The recent destruction of more than 3,300 embryos by British fertility clinic technicians was a chilling reminder of the vulnerability of human life in its earliest stages of development. The incident also underscores how breakthroughs in the field of human reproductive technology are still running well ahead of legal and ethical constraints.

It’s not surprising that Britain should be the first nation to deal with the large-scale destruction of human embryos. As a pioneering nation in the science of in-vitro fertilization, British medical professionals gave new hope to childless couples the world over have looking to in-vitro fertilization as an answer to infertility.

The in-vitro fertilization researchers were no doubt motivated by a sincere desire to help infertile couples have children and enjoy the challenges and rewards of parenthood. But the aim of science to control nature – even for purposes of allowing infertile couples to have children – is not without some moral limitations. Often the rush to embrace innovation and discovery blinds us to ethical and moral considerations. The destruction of the 3,300-plus human embryos is just the latest example.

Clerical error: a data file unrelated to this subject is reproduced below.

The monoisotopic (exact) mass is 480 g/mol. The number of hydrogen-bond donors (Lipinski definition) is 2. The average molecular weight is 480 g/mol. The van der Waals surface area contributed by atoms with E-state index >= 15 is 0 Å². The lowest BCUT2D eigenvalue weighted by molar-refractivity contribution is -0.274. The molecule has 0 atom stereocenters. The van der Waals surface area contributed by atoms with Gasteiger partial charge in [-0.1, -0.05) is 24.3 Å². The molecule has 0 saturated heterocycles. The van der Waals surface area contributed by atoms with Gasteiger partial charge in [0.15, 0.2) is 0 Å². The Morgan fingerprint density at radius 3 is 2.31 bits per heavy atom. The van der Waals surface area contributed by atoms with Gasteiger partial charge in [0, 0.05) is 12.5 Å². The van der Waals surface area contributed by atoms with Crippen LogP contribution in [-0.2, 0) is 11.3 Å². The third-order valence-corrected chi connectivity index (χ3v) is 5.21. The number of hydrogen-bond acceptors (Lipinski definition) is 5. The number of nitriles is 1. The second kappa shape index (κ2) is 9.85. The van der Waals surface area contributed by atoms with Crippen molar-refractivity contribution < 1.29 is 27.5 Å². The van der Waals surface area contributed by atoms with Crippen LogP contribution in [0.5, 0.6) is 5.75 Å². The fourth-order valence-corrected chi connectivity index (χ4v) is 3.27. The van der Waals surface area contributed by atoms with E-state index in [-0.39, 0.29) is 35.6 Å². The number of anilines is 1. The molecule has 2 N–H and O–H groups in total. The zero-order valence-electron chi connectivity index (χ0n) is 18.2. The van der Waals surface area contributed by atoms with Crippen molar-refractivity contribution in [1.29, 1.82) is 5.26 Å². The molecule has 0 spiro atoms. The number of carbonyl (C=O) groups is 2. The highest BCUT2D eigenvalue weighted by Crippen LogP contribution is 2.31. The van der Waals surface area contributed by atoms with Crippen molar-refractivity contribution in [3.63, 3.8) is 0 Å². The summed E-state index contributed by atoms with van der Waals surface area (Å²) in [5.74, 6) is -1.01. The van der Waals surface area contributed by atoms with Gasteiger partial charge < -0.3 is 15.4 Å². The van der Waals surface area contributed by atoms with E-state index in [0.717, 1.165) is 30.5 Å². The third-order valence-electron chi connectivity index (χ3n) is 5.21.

While the full implications of in-vitro fertilization were still being worked out by ethicists and theologians, Britain and other countries began building up stores of frozen embryos. In most instances, the embryo build-up occurred in the absence of any legislative guidelines. By 1990, the British Parliament passed a law requiring donor consent for the preservation of a frozen embryo longer than five years. The inability to contact may of these original donors led to the massive human embryo destruction of last August.

Now other countries, including Canada, are scrambling to draft legislation dealing with human embryos. As reported in this month’s Interim, Health Canada has invited input from Canadians in drafting laws regulating fertility clinics. It’s a good opportunity for pro-life Canadians to voice their concerns on this crucial life issue.

Let’s hope that any resulting legislation in this country recognizes the position of pro-life supporters that embryos are worthy of full legal protection. Indeed, once we accept the notion that human life begins at the moment of conception, then the entire concept of embryo manipulation and experimentation takes on new significance.

If there is anything to be gained from the large-scale embryo destruction we have just witnessed in Britain, it is that we at least recognize the need to pick up the pace of regulating new reproductive technologies. In that way our laws can be brought into better accord with our consciences.